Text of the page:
Complete Guide to Complementary and Alternative Cancer Therapies

Book Review

Physiotherapist doing acupuncture on the back of a female patient
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The following is a review of Complete Guide to Complementary and Alternative Cancer Therapies (2nd Edition), by The American Cancer Society. The book addresses health care approaches outside of mainstream medicine and focuses on these therapies particularly as they relate to cancer treatment.

Complementary medicine is used along with or "to complement" conventional medical care. Alternative medicine is used in place of or as an alternative to conventional medicine.

The What and Who of Complementary and Alternative Medicine

Complementary and alternative medicine (CAM) includes a wide range of therapies and treatments such as acupuncture, massage therapy, traditional Chinese medicine (TCM), aromatherapy, dietary supplements, prayer, and meditation.

Many people decide to use complementary medicine during cancer care. For example, some people may undergo surgery, radiation therapy and/or chemotherapy, but also take herbs or supplements to manage side effects. Acupuncture may be used to lessen treatment-related nausea. A special diet or exercise program may be used with the hope of improving the odds of long-term survival.

If the idea of using complementary therapies during cancer care appeals to you, The American Cancer Society's Complete Guide to Complementary and Alternative Cancer Therapies is a great place to start investigating your options.

It is important that your medical care team know if you plan to use complementary therapies. Some complementary therapies, such as herbs and dietary supplements, can interfere with cancer treatment. Other complementary therapies may not be safe if you are experiencing certain side effects, such as low blood counts or bruising easily.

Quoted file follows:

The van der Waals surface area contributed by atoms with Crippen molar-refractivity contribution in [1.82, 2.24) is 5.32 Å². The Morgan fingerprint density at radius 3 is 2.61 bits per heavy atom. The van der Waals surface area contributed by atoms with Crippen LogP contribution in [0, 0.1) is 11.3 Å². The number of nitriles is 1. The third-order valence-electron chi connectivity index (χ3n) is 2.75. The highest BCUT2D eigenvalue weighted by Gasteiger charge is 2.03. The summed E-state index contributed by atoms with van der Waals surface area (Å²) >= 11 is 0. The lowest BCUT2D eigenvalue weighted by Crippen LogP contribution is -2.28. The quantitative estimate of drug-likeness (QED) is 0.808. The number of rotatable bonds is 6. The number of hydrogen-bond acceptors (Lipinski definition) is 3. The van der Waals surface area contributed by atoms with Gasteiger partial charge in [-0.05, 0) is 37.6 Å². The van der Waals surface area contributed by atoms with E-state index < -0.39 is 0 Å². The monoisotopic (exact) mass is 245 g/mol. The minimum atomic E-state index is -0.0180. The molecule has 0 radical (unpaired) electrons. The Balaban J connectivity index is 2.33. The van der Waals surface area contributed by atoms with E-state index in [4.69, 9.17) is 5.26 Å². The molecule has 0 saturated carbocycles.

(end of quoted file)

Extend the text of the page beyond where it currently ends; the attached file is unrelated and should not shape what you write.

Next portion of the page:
The Complete Guide to Complementary and Alternative Cancer Therapies is well organized and easy to use. The book contains hundreds of entries on different CAM therapies. The claims for each complementary therapy is evaluated based on scientific evidence and explained in everyday language.

Another plus is that the American Cancer Society is a premier cancer information organization. They are highly skilled. They gather and present complex information in a way that makes sense to people without medical training.

The book has a complete table of contents and a well-referenced index. This means you have two ways of finding exactly what you are looking for, without a lot of extra reading.


One downside of this book is something that may be a problem with any resource book. It can become out-of-date over time. As new research emerges, new recommendations on cancer complementary therapies may be published. A book cannot keep you up-to-date on this brand new information.

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